Our final issue of the year presents a handful of ephemeral endings to round out 2013.
A. Merc Rustad’s “Thread” upends light, dark, alien intelligence, and the symbology of far-future science fiction in a story of quiet revolution. In “The Mammoth”, Bonnie Jo Stufflebeam guides us through a near-future landscape of ongoing extinctions and the nuances of a waning father-daughter relationship. And finally, Michael Matheson’s “The Last Summer” twines two hauntings together to grasp at a golden childhood moment about to fade away.
Our poetry this month, from Kelly Rose Pflug-Back, Natalia Theodoridou, Sara Cleto and Brittany Warman, and Ada Hoffmann, circles around those tenuous spaces where some things die and others change. And as always, our book reviewers bring us their thoughts on two of this winter’s new releases.
We hope you enjoy this quarter’s issue, and if so, please consider dropping something into our tip jar. Ideomancer relies on reader donations to pay its contributors for their excellent fiction and poetry, and even five dollars makes a big difference.
Enjoy the issue and your wintertime, and we’ll see you in 2014.
Vol. 12 Issue 4
“Thread” – A. Merc Rustad
“The Mammoth” – Bonnie Jo Stufflebeam
“The Last Summer” – Michael Matheson
“River” – Kelly Rose Pfug-Back
“Blackmare” – Natalia Theodoridou
“Skin” – Sara Cleto and Brittany Warman
“The Changeling’s Escape” – Ada Hoffmann
Nalo Hopkinson’s Sister Mine – Claire Humphrey
Mary Anne Mohanraj’s The Stars Change – Claire Humphrey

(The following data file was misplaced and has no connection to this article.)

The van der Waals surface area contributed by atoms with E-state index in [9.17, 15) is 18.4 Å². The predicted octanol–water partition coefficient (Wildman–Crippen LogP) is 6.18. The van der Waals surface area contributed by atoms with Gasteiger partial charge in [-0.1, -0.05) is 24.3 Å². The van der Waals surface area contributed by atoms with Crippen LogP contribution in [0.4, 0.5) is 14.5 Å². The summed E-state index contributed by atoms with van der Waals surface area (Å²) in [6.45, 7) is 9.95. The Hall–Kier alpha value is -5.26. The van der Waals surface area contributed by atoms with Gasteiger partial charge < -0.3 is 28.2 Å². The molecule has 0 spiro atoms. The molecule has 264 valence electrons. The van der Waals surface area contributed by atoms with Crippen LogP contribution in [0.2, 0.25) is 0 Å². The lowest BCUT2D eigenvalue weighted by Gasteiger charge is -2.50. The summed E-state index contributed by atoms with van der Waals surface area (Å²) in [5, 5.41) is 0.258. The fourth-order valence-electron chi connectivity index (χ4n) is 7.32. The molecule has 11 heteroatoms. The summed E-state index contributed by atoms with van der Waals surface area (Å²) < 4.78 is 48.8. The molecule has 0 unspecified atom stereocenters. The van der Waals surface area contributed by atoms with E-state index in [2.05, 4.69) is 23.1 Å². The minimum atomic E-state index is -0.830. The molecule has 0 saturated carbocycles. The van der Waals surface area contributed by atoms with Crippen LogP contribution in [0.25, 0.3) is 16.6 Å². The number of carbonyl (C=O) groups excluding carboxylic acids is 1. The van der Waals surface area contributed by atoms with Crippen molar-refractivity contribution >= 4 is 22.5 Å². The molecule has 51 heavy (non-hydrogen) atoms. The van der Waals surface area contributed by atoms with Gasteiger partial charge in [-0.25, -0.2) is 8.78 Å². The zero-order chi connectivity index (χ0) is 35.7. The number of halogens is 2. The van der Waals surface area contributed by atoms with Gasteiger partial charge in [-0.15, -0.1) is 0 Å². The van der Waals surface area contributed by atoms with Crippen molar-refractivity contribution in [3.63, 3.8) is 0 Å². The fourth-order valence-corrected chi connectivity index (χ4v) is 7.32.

They rip out your heart when you’re fighting a war.
It’s a necessary process, surgical,
No one talks about it afterward.
More than ever, you are all body-
So when you meet a man with a cleft foot, with an offer,
Your hair grows, weed-quick, concealing your face
You wander from town to quiet town
There’s a certain freedom granted
You forget what water feels like
When you try to pray,
Forsaken, your pockets remain full
It’s an old merchant who finally does look at you,
You’d forgotten what wealth can do to a soul
You let him take you home despite your better judgment.
Only one of the sisters can stand to look you in the eye,
You tell her stories about your travels,
And so you break the rusted ring on your finger in two
The skin hangs heavier than ever
You think about how you’ve spent four years –
There is nothing left for you but to endure
You can outlast him. Three years is not so long.
The coins pour from your pockets,
You ask a blind boy to share your meal,
Their tears fall on your hands,
Three years pass, and you are washed clean,
As a man you lumber up her garden path,
You want to tell her who you are
The piece of gold hits her teeth and she glances down.
“Where is your skin?” she whispers.
She leans forward, smiling,